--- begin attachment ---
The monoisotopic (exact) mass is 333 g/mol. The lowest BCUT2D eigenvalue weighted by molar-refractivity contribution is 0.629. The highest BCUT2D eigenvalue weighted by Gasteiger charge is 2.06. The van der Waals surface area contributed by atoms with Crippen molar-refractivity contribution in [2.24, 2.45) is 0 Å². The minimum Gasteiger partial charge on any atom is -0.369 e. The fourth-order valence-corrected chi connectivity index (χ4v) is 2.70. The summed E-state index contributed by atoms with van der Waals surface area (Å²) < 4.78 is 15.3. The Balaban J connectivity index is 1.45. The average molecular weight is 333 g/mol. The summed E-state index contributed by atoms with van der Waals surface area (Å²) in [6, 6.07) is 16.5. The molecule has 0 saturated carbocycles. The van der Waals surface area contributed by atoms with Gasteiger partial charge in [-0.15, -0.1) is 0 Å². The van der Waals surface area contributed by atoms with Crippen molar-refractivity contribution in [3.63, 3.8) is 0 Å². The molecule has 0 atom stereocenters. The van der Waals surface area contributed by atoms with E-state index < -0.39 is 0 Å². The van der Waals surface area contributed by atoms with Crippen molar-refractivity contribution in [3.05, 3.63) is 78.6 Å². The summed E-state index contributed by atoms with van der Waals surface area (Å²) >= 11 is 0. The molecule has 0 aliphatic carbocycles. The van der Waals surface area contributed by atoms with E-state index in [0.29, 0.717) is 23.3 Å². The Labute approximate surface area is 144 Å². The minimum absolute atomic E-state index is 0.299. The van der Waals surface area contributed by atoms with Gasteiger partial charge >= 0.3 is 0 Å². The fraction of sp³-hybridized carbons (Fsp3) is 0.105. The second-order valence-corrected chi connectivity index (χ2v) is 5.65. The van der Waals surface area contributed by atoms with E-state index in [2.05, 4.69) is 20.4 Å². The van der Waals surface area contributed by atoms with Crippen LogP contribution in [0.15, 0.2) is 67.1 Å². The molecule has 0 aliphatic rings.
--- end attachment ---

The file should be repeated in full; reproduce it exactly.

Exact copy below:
The monoisotopic (exact) mass is 333 g/mol. The lowest BCUT2D eigenvalue weighted by molar-refractivity contribution is 0.629. The highest BCUT2D eigenvalue weighted by Gasteiger charge is 2.06. The van der Waals surface area contributed by atoms with Crippen molar-refractivity contribution in [2.24, 2.45) is 0 Å². The minimum Gasteiger partial charge on any atom is -0.369 e. The fourth-order valence-corrected chi connectivity index (χ4v) is 2.70. The summed E-state index contributed by atoms with van der Waals surface area (Å²) < 4.78 is 15.3. The Balaban J connectivity index is 1.45. The average molecular weight is 333 g/mol. The summed E-state index contributed by atoms with van der Waals surface area (Å²) in [6, 6.07) is 16.5. The molecule has 0 saturated carbocycles. The van der Waals surface area contributed by atoms with Gasteiger partial charge in [-0.15, -0.1) is 0 Å². The van der Waals surface area contributed by atoms with Crippen molar-refractivity contribution in [3.63, 3.8) is 0 Å². The molecule has 0 atom stereocenters. The van der Waals surface area contributed by atoms with E-state index < -0.39 is 0 Å². The van der Waals surface area contributed by atoms with Crippen molar-refractivity contribution in [3.05, 3.63) is 78.6 Å². The summed E-state index contributed by atoms with van der Waals surface area (Å²) >= 11 is 0. The molecule has 0 aliphatic carbocycles. The van der Waals surface area contributed by atoms with E-state index in [0.29, 0.717) is 23.3 Å². The Labute approximate surface area is 144 Å². The minimum absolute atomic E-state index is 0.299. The van der Waals surface area contributed by atoms with Gasteiger partial charge >= 0.3 is 0 Å². The fraction of sp³-hybridized carbons (Fsp3) is 0.105. The second-order valence-corrected chi connectivity index (χ2v) is 5.65. The van der Waals surface area contributed by atoms with E-state index in [2.05, 4.69) is 20.4 Å². The van der Waals surface area contributed by atoms with Crippen LogP contribution in [0.15, 0.2) is 67.1 Å². The molecule has 0 aliphatic rings.